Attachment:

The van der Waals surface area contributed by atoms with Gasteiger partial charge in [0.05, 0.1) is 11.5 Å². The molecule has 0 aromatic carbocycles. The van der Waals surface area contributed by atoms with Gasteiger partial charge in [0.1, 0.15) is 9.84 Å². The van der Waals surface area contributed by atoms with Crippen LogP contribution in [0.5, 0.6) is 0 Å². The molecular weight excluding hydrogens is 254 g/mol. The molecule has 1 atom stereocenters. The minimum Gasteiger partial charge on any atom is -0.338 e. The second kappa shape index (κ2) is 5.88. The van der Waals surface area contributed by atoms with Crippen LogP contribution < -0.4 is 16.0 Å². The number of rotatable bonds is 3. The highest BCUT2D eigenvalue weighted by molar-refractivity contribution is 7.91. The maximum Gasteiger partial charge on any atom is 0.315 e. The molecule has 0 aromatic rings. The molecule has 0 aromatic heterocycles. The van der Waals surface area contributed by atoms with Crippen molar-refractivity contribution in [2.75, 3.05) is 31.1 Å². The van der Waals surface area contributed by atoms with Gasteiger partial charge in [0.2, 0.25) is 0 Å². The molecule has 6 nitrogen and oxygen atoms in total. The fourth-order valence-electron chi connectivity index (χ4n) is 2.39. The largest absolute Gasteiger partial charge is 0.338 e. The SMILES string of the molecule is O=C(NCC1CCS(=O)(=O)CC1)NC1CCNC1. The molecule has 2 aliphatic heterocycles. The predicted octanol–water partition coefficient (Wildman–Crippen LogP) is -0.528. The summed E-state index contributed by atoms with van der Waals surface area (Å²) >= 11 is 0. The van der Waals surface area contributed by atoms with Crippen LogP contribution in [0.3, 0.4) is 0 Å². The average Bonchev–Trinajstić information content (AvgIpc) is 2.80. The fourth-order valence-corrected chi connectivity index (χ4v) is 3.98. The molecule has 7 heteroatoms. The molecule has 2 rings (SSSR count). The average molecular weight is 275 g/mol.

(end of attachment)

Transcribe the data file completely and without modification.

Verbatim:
The van der Waals surface area contributed by atoms with Gasteiger partial charge in [0.05, 0.1) is 11.5 Å². The molecule has 0 aromatic carbocycles. The van der Waals surface area contributed by atoms with Gasteiger partial charge in [0.1, 0.15) is 9.84 Å². The van der Waals surface area contributed by atoms with Crippen LogP contribution in [0.5, 0.6) is 0 Å². The molecular weight excluding hydrogens is 254 g/mol. The molecule has 1 atom stereocenters. The minimum Gasteiger partial charge on any atom is -0.338 e. The second kappa shape index (κ2) is 5.88. The van der Waals surface area contributed by atoms with Crippen LogP contribution < -0.4 is 16.0 Å². The number of rotatable bonds is 3. The highest BCUT2D eigenvalue weighted by molar-refractivity contribution is 7.91. The maximum Gasteiger partial charge on any atom is 0.315 e. The molecule has 0 aromatic rings. The molecule has 0 aromatic heterocycles. The van der Waals surface area contributed by atoms with Crippen molar-refractivity contribution in [2.75, 3.05) is 31.1 Å². The van der Waals surface area contributed by atoms with Gasteiger partial charge in [0.2, 0.25) is 0 Å². The molecule has 6 nitrogen and oxygen atoms in total. The fourth-order valence-electron chi connectivity index (χ4n) is 2.39. The largest absolute Gasteiger partial charge is 0.338 e. The SMILES string of the molecule is O=C(NCC1CCS(=O)(=O)CC1)NC1CCNC1. The molecule has 2 aliphatic heterocycles. The predicted octanol–water partition coefficient (Wildman–Crippen LogP) is -0.528. The summed E-state index contributed by atoms with van der Waals surface area (Å²) >= 11 is 0. The van der Waals surface area contributed by atoms with Crippen LogP contribution in [0.3, 0.4) is 0 Å². The average Bonchev–Trinajstić information content (AvgIpc) is 2.80. The fourth-order valence-corrected chi connectivity index (χ4v) is 3.98. The molecule has 7 heteroatoms. The molecule has 2 rings (SSSR count). The average molecular weight is 275 g/mol.